Our 0-0 draw with Wales may have seemed like a bit of a downer, but let’s take a step back and think about it.
In short, Ireland picking up a point against a top seeded team that reach the quarter finals of the European Championships is a great result.
First and foremost, Ireland had a squad hindered by absentees with Brady (suspension), Hoolahan (injury), McCarthy (injury), PUPcast Hall of Famer Arter (injury), Clarke (injury) and Duffy (injury) all possible starters that were unavailable. Ireland were left to play John O’Shea and Richard Keogh as the centre back pairing with Seamus Coleman and Stephen Ward acting as fullbacks. Hendrick, Whelan and last minute additon Myler occupied the midfield with McClean and Walters out wide feeding lone striker Shane Long up top. On paper, this was perhaps Ireland’s strongest XI, though in practice the system doesn’t really work.
Ireland need the likes of Wes Hoolihan or Harry Arter to control the game and to panic defenders into stepping out of position if they are to play with one up front. Shane Long is far too often used as a target man and, though he can make a nuisance of himself, is no Niall Quinn and when there is no man behind him waiting for the knock-down the approach is pointless. With a player like Hoolihan or Arter in the team it allows Long to run through the middle which then forces the fullbacks to narrow and therefore allowing space for the wide players in behind. Instead, Ireland punt the ball 40 yards in hope.
However, considering our limitations against Wales, Ireland actually did quite well. We nullified one of Europes’s (supposedly) top sides. Until the sending off, Ireland were on the back foot but also never really looked in danger of conceding. After the full-time whistle there were disappointed sighs around the country but, in truth, Ireland are in a stupidly strong position. This was always going to be a difficult game, particularly with the lack of a ball playing midfielder to really control the game, but O’Neill’s side proved that they can weather the storm when their backs are to the wall. Something I feel will carry them through to Russia. And, OK, we can say we should have won it in the last 10 minutes but when you consider the lack of attacking options it is a fair result.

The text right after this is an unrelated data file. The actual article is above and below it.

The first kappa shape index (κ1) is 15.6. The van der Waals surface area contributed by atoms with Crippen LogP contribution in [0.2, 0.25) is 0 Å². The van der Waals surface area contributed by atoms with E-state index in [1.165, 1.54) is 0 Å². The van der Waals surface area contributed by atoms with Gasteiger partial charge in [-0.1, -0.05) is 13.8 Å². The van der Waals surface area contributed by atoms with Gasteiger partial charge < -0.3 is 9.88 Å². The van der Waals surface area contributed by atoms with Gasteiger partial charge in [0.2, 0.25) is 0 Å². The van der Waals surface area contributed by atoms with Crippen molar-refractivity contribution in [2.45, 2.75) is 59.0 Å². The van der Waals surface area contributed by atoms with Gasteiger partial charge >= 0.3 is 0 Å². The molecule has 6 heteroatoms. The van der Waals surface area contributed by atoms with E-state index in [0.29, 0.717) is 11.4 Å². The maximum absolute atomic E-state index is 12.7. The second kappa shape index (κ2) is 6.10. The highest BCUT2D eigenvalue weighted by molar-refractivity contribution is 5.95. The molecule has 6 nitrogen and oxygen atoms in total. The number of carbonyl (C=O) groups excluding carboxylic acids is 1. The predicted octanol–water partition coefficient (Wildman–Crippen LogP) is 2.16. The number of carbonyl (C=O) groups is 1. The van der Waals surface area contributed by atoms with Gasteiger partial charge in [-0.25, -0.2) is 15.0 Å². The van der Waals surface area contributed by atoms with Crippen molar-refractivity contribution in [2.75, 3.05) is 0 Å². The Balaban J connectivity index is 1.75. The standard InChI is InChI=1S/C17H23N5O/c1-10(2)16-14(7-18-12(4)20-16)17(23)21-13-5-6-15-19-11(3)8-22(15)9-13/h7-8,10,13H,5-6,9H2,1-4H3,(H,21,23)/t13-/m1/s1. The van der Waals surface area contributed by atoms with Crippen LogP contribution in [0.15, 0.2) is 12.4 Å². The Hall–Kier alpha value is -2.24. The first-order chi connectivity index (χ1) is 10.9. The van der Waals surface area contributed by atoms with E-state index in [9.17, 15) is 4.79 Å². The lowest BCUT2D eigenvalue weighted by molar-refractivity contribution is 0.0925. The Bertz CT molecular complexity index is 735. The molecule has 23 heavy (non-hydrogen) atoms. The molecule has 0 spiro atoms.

This result leaves us in a very strong position and we almost have one foot in the World Cup group stages. We are currently battling with Serbia, Austria and Wales in the group for the top 2 positions. At the time of writing Serbia and Ireland stand joint top of the table with 11 points and Austria and Wales on 7 points each. The positive for Ireland is that we have just taken a point of the European semi-finalists despite a depleted squad. Of course, Coleman will be a massive loss for the rest of the campaign, but Wales’ loss of their talisman Bale against rivals Serbia and with Taylor being suspended for a number of games it is easy to see the Welsh dropping points. All of us at the PUPcast wish Seamus a speedy recovery after that horrific tackle.
Of course, Austria are difficult to rule out right now but,similarly to Wales, have struggled to find any sort of form since the Euros. They look like a shell of a team and having had a disappointing Euros look like a team low on confidence and belief. The Irish are the only team in the group to have taken their strong summer form forward and with rivals Austria and Serbia both still to visit Dublin, we can be optimistic that Ireland’s home form can continue to produce positive results.
If so, the Boys in Green’s final game of the qualifying campaign away to Wales may not be the decisive clash that many expect.